All other countries

If you are travelling to Austria from a country not on either of the above lists, in other words the majority of non-EU countries, you can enter Austria for any purpose.

In this case, the rules you need to follow depend on which proof of entry you have. For people with proof of full vaccination or recovery, there is no need to fill in the pre-travel clearance form or to isolate on arrival.

If you are travelling with a negative test, you will need to register your travel online first (find the form here) and quarantine for ten days on arrival, though you can end this on the fifth day if you test negative for Covid-19. You cannot leave your place of isolation for any purpose except to take the day five test.

Children up to the age of 17 are able to enter Austria without needing to quarantine if they are accompanied by fully vaccinated or recovered adults, but between the ages of 12 to 17 they still need to have proof of 3G.

What do vaccinated people need to show to enter?

Arrivals can show this by being consistent with the so-called ‘3G rule’. 

READ MORE: Can I travel to Austria if I’ve been vaccinated?

This rule states that those who have been vaccinated, along with those who have recently recovered from the virus and who have tested negative, can enter Austria. 

As has been indicated in the following article, this can be demonstrated either with paper evidence, a QR code on paper or a mobile, or an EU Covid pass. 

‘3G Rule’: How to prove you have been vaccinated, tested or recovered from Covid in Austria

Everyone entering Austria will need to be consistent with the 3G rule, regardless of where they enter from.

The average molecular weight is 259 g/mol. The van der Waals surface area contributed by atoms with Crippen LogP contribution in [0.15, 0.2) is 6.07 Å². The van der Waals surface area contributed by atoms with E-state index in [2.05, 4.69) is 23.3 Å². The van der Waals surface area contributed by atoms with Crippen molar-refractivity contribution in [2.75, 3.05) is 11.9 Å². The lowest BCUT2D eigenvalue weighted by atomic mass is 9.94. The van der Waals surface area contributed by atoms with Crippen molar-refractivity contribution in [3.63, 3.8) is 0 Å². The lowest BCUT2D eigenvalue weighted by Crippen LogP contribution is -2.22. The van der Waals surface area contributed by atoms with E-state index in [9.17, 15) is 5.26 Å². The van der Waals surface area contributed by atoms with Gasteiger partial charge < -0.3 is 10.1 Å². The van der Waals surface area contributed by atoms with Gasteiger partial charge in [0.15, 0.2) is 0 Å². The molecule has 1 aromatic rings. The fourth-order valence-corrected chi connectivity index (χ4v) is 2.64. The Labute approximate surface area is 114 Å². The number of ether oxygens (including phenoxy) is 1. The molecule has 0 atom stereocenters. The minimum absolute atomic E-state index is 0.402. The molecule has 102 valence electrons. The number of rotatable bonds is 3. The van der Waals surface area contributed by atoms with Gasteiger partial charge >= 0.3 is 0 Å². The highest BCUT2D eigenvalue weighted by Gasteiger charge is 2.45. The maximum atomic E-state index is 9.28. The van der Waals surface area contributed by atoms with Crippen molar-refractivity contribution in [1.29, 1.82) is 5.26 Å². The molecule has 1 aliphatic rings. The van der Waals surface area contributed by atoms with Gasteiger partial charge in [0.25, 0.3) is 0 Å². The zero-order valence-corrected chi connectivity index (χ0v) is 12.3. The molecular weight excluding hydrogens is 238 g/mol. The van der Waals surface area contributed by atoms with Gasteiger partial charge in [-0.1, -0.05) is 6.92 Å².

Which vaccines are accepted? 

In Austria, you are considered fully vaccinated 14 days after your second shot of a two-shot vaccine (or 22 days after the one-shot Johnson and Johnson vaccine). 

You are considered fully vaccinated for a year (360 days) after your second shot. 

To enter, you must have been vaccinated with an EMA approved vaccine or one approved from the WHO.

The WHO approval requirement is also relatively rare in Europe, as it means vaccines from more manufacturers are accepted. This includes: 

Comirnaty (BioNtech/Pfizer), Vaxzevria/AstraZeneca, and Covishield from Serum Institute of India COVID-19, Vaccine Janssen from Johnson & Johnson/Janssen Pharmaceuticals, Moderna, Sinopharm SARS-CoV-2 Vaccine (Vero Cell), Inactivated (InCoV) and Sinovac-CoronaVac vaccine, SARS-CoV-2 Vaccine (Vero Cell), Inactivated. 

You can also enter if you have recovered from the virus in the past 180 days.

Testing

You can also show evidence of a negative test to arrive if you come from a low incidence country, although this does get a little complicated due to the variety of tests on offer.

There are two broad categories of test and they apply for different time periods.

The antigen tests, which you can get done at pharmacies, doctors and testing centres (aka test streets) across the country, are valid for 24 hours.

PCR tests – which take longer but are considered the ‘gold standard’ when it comes to testing – apply for 72 hours.

Keep in mind that those entering with a test (i.e. who have not been vaccinated or recovered from the virus) from a country not on the low incidence list will need to quarantine for ten days, although they can leave after five days with another negative test